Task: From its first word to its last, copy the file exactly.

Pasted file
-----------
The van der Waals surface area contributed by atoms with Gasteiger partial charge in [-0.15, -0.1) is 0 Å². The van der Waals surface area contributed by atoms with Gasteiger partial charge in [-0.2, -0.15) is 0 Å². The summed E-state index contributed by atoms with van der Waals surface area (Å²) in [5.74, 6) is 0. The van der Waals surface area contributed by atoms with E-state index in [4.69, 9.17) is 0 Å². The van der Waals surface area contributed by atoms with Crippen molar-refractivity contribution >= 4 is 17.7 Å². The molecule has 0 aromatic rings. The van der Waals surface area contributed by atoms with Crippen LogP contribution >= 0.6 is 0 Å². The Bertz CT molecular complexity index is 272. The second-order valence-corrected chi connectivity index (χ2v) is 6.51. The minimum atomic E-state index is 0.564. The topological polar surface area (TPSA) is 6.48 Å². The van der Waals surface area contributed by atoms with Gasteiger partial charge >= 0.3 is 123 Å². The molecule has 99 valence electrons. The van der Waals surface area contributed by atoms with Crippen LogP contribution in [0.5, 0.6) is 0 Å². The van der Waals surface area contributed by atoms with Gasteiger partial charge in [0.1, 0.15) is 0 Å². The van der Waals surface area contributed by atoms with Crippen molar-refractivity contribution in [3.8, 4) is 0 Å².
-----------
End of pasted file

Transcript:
The van der Waals surface area contributed by atoms with Gasteiger partial charge in [-0.15, -0.1) is 0 Å². The van der Waals surface area contributed by atoms with Gasteiger partial charge in [-0.2, -0.15) is 0 Å². The summed E-state index contributed by atoms with van der Waals surface area (Å²) in [5.74, 6) is 0. The van der Waals surface area contributed by atoms with E-state index in [4.69, 9.17) is 0 Å². The van der Waals surface area contributed by atoms with Crippen molar-refractivity contribution >= 4 is 17.7 Å². The molecule has 0 aromatic rings. The van der Waals surface area contributed by atoms with Crippen LogP contribution >= 0.6 is 0 Å². The Bertz CT molecular complexity index is 272. The second-order valence-corrected chi connectivity index (χ2v) is 6.51. The minimum atomic E-state index is 0.564. The topological polar surface area (TPSA) is 6.48 Å². The van der Waals surface area contributed by atoms with Gasteiger partial charge >= 0.3 is 123 Å². The molecule has 99 valence electrons. The van der Waals surface area contributed by atoms with Crippen LogP contribution in [0.5, 0.6) is 0 Å². The van der Waals surface area contributed by atoms with Gasteiger partial charge in [0.1, 0.15) is 0 Å². The van der Waals surface area contributed by atoms with Crippen molar-refractivity contribution in [3.8, 4) is 0 Å².